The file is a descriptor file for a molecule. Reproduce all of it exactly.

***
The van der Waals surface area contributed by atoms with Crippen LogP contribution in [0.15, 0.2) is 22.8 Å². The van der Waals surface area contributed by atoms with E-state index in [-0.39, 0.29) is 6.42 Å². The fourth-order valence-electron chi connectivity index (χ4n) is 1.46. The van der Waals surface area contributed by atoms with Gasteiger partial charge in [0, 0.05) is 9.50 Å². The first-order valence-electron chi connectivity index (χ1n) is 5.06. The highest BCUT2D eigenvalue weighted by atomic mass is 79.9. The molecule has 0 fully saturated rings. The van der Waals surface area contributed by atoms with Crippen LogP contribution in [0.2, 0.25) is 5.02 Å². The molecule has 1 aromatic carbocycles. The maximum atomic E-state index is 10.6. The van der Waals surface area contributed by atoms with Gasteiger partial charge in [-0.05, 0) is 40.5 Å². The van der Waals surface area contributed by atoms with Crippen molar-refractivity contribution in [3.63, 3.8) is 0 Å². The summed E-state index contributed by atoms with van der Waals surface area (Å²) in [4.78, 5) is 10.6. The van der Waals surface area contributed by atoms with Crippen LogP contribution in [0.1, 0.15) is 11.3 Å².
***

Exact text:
The van der Waals surface area contributed by atoms with Crippen LogP contribution in [0.15, 0.2) is 22.8 Å². The van der Waals surface area contributed by atoms with E-state index in [-0.39, 0.29) is 6.42 Å². The fourth-order valence-electron chi connectivity index (χ4n) is 1.46. The van der Waals surface area contributed by atoms with Gasteiger partial charge in [0, 0.05) is 9.50 Å². The first-order valence-electron chi connectivity index (χ1n) is 5.06. The highest BCUT2D eigenvalue weighted by atomic mass is 79.9. The molecule has 0 fully saturated rings. The van der Waals surface area contributed by atoms with Crippen LogP contribution in [0.2, 0.25) is 5.02 Å². The molecule has 1 aromatic carbocycles. The maximum atomic E-state index is 10.6. The van der Waals surface area contributed by atoms with Gasteiger partial charge in [-0.05, 0) is 40.5 Å². The van der Waals surface area contributed by atoms with Crippen molar-refractivity contribution in [3.63, 3.8) is 0 Å². The summed E-state index contributed by atoms with van der Waals surface area (Å²) in [4.78, 5) is 10.6. The van der Waals surface area contributed by atoms with Crippen LogP contribution in [0.1, 0.15) is 11.3 Å².